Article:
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On Sun, Dec 07, 2008 at 04:49:46PM +0900, Gilman Gunn wrote:
> Hi all,
> 
> I have a very basic question... what does "=>" mean? Two books I have
> looked at started using it without explaining and it is filtered in most
> searches.
> 
> My guess is that it has something to do with assignment but am not sure.
> 
> If anyone could shed some light on this it would be much appreciated.

In addition to being used to assign values in hashes, it is also how the
interactive Ruby interpreter (called "irb") shows the return value for an
expression.  For instance, at my tcsh console one might see this:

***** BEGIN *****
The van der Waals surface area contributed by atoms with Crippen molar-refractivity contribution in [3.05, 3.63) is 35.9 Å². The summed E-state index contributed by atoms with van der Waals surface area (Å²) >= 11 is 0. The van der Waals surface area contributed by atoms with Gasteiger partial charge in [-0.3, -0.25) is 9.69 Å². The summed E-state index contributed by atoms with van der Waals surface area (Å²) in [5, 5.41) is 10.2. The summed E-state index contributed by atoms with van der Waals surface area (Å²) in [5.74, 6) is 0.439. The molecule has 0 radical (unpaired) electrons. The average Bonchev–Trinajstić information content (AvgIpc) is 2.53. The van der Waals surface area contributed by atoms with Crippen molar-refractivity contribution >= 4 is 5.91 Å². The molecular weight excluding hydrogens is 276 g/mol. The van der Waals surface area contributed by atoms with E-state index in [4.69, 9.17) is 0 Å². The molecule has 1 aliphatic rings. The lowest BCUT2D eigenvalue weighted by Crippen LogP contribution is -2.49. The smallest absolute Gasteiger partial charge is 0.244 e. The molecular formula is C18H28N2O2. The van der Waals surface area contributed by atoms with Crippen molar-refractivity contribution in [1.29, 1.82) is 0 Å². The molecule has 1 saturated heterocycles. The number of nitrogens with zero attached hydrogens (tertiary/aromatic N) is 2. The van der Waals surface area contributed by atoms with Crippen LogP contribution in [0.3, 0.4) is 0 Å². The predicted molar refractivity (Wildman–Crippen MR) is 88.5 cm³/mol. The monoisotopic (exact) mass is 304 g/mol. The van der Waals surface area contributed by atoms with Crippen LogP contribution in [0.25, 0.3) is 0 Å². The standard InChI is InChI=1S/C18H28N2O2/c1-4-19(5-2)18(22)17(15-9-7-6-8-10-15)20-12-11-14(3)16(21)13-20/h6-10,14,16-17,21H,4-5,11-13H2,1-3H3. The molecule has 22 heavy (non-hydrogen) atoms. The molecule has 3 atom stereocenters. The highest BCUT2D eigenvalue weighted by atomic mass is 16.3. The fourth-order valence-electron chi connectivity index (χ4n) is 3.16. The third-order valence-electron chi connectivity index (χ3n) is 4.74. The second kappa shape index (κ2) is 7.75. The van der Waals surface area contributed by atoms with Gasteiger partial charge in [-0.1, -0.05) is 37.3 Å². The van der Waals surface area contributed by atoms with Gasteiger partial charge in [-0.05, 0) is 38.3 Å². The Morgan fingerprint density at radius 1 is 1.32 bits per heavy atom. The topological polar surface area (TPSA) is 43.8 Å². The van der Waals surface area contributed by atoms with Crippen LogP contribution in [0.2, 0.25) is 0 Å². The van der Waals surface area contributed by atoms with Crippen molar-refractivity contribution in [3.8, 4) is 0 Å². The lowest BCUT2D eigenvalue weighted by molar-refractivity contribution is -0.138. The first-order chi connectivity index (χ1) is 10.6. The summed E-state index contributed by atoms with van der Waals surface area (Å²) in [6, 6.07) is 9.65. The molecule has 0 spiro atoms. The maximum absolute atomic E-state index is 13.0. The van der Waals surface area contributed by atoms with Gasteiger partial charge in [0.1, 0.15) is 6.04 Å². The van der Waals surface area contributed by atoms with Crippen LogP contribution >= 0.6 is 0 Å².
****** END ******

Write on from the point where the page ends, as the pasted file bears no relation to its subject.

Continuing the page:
~> irb
    irb(main):001:0> foo = 'first'
    => "first"
    irb(main):002:0> bar = 'second'
    => "second"
    irb(main):003:0> print foo, ' and ', bar, "\n"
    first and second
    => nil

These return value indicators are useful for figuring out exactly what a
given expression does when writing code -- you may have an editor open in
which you are writing a program and, in another terminal emulator window,
have irb running so you can check how various expressions are evaluated
so you don't have to guess or constantly search through documentation to
be sure you're using expressions correctly.

The `=>` in this usage is not actually part of the code, though the `=>`
in hash assignments *is* part of the code (of course).

I hope that helps.  Other than those two uses of the `=>` character
sequence, nothing springs immediately to mind.

-- 
Chad Perrin [ content licensed OWL: http://owl.apotheon.org ]
Quoth Bjarne Stroustrup: "An ugly operation should have an ugly
syntactic form."

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